Sunday, February 14, 2016

That's Amouri!

It's three miles due east along the bike trail from my house to work. But as I have mentioned before, there exist these weekday morning cyclist coffee clubs and a few of the members of my Freezing Saddles team made plans to meet at the Thursday Vienna coffee club at around 7 AM. So, to show team spirit and get a little workout in besides I hopped on my bike at dawn and set out in the 20 degree air at dawn to ride eight miles west - the wrong direction, that is - to have coffee with a group of people whom I had never before met but who are my virtual team mates. Yes, that made good sense.
At Caffe Amouri

I must recommend Caffe Amouri in Vienna for their hazelnut scones and big mugs of dark roast coffee. Yum! Plus, it was good to meet Mike, Mike, Rob, Elizabeth and Chris, and Vincent, as well as the other cyclists who were there. We sat for about 40 minutes and then headed back east. I managed to keep up with the "real" riders through Vienna but I fell to the back of the pack - but not too far behind - once they hit the more open section of the trail. I pedaled hard to keep up (my legs felt it for two days afterwards) but they lost me on the long hill climb up over I66. Thanks to fortuitous timing of a traffic light I caught the group again in Falls Church and rode with them again for the last little bit before we reached Madison Manor.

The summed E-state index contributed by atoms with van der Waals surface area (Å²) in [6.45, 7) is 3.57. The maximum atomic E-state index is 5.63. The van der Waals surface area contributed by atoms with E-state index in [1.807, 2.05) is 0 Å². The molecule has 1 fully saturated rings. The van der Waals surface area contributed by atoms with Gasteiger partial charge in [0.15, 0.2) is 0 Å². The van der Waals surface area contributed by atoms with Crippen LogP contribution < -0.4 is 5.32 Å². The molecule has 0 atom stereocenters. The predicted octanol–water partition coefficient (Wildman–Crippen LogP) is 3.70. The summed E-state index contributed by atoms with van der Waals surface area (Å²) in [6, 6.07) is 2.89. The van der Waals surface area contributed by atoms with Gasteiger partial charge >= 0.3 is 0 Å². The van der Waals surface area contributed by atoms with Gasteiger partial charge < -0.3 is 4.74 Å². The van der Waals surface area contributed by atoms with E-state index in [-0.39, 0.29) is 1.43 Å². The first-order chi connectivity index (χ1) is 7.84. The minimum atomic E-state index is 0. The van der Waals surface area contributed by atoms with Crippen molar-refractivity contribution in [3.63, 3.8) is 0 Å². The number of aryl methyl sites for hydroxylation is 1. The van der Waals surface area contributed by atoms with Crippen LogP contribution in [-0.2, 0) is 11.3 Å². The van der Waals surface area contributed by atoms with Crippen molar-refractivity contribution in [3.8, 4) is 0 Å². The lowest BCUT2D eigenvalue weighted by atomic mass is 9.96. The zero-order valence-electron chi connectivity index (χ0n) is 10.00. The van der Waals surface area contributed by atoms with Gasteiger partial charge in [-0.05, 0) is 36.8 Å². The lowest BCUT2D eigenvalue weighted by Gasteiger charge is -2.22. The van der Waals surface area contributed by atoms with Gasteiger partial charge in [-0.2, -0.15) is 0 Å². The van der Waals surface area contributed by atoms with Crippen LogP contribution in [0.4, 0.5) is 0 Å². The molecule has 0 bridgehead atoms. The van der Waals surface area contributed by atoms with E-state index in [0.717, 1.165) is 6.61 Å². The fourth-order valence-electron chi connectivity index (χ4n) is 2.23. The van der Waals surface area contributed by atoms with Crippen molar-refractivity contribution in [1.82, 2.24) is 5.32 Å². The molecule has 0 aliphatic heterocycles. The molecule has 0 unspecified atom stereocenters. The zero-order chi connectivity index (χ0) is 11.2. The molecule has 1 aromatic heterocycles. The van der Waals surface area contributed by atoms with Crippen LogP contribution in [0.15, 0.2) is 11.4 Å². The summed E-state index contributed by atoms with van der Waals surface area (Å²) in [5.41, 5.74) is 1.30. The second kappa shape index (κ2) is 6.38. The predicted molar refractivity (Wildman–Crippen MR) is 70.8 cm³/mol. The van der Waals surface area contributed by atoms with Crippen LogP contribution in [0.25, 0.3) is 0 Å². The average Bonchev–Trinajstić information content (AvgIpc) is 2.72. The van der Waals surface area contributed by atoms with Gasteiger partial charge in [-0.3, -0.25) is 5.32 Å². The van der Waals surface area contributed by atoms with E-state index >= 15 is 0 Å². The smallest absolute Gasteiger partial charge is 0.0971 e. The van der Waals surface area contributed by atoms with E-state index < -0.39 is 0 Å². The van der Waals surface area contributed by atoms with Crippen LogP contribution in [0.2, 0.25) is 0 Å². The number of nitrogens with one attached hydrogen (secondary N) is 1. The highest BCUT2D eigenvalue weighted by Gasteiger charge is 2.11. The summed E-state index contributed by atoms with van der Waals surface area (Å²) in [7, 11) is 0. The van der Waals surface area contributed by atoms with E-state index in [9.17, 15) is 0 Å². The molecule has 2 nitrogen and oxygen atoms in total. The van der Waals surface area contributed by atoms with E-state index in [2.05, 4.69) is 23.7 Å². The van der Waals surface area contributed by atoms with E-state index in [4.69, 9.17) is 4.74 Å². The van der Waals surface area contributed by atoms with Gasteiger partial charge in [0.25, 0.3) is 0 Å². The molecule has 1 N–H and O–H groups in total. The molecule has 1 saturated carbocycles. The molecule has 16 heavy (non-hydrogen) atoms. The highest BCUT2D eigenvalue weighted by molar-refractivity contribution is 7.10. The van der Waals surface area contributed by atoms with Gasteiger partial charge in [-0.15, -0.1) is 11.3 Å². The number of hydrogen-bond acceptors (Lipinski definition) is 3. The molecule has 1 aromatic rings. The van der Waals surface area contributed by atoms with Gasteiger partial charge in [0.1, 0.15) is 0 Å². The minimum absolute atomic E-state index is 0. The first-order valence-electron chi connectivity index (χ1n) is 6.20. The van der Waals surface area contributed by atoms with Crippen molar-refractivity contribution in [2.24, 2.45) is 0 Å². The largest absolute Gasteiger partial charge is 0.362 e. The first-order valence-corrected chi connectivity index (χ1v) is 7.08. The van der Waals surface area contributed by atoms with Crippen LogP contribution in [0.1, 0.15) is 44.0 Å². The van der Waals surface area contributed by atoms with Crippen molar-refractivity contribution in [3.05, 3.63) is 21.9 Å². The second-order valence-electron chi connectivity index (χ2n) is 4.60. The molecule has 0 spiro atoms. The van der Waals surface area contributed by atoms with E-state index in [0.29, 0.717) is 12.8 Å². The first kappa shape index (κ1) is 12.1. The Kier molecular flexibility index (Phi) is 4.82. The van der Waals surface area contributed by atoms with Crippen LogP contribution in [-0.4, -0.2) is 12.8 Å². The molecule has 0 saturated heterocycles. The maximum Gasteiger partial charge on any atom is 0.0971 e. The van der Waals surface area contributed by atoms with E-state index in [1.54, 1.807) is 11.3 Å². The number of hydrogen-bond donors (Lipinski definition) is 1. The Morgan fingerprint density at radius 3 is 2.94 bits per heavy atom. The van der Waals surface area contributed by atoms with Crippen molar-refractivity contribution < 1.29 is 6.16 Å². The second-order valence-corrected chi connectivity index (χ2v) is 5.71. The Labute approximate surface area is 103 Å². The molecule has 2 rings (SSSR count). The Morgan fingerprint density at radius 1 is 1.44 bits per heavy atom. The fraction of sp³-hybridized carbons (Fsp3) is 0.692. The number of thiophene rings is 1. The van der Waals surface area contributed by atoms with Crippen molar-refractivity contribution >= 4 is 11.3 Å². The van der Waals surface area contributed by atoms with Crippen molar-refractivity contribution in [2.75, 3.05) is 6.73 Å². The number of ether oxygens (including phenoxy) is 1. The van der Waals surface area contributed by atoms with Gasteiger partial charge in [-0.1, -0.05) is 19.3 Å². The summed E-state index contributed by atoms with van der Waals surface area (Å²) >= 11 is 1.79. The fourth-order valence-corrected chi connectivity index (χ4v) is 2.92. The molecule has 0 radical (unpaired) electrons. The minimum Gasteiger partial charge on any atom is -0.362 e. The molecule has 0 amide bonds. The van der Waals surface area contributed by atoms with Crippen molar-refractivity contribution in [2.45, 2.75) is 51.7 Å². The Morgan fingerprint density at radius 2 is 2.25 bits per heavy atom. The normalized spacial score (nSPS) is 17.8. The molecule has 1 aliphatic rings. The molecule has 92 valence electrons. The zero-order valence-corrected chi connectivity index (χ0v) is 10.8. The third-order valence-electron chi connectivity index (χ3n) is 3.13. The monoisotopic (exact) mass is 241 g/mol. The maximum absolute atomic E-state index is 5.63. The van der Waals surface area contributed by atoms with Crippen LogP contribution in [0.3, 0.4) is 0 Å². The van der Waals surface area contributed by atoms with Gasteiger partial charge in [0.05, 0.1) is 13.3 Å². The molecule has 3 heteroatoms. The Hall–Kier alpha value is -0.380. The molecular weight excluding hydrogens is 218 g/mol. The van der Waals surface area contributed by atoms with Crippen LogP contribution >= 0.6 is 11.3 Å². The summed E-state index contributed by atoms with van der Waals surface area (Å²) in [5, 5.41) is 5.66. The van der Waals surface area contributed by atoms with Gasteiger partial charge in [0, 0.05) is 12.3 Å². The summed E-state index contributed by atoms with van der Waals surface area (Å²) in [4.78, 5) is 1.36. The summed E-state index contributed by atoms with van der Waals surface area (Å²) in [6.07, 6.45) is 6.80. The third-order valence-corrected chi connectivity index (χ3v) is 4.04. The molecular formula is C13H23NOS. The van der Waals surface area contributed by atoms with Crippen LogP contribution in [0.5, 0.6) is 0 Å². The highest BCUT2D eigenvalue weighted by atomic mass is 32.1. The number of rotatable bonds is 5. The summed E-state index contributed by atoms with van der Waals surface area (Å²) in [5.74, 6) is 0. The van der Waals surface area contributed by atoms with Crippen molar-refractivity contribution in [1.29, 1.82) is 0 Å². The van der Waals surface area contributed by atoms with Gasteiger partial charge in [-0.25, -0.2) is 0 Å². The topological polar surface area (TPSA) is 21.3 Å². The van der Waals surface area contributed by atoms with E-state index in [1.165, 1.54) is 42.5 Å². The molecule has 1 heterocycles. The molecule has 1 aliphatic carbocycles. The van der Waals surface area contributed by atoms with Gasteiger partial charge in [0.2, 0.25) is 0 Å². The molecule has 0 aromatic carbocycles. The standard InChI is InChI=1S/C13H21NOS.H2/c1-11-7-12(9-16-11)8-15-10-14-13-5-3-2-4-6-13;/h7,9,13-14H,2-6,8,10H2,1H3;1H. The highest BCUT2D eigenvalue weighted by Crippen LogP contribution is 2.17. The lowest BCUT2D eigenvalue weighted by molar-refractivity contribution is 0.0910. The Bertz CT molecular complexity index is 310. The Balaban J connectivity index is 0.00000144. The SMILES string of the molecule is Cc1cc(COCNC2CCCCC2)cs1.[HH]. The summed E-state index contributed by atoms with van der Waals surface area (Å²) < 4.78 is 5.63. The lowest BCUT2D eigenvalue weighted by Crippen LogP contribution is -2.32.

I hadn't come prepared to bike all the way to work. Instead, at Mad Manor I got off the trail and  biked home, where I took a very quick shower, dressed for work, grabbed by laptop and stuff and (horrors!) drove to work. The best part was that I got to brag to people at a meeting later that morning, including one guy who is a serious cyclist but who retreats to an indoor trainer in the winter (wimp!) about my crazy stunt.

I'm not sure I'll do this again until the weather gets warmer, but it's a good distance for a morning workout - will be nice in springtime.

Saturday, February 6, 2016

Marshall Hall Paddle

It was something of a revelation to be reminded how great kayaking can be. My recent paddling experiences have been sporadic and not entirely positive. I didn't paddle at all in January (except for the pool). In December I went on an unnervingly foggy paddle followed by an uncomfortably windy paddle. November was Chickahominy, which I only semi-participated in (and I paddled but didn't camp), and a paddle where my hands got so cold I had to turn back early. It's been one semi-bummer outing after another.

But today was glorious. Five of us (and Tall Tom, Tim, Don, Linda and I) launched out of Marshall Hall in Maryland. It was in the 30's - chilly, but not outrageous. The river was calm and the winds were light. Linda had organized the trip with Don as the leader. I had never met Don before, but I knew that he's one of the nutcase badasses who participates in events like the Florida Water Tribe Challenge, which requires a week of paddling day and night (he said he sleeps every other night), not to mention a 40 mile portage, to paddle all around Florida. So, when Don asked, "is this going to be as fast or slow day?" I knew that what he was really asking was "how much do I have to handicap myself so as not to be completely bored out of my skull paddling with y'all?" He wound up paddling his kayak with a canoe paddle, which I guess made it sufficiently hard to be interesting (or at least bearable).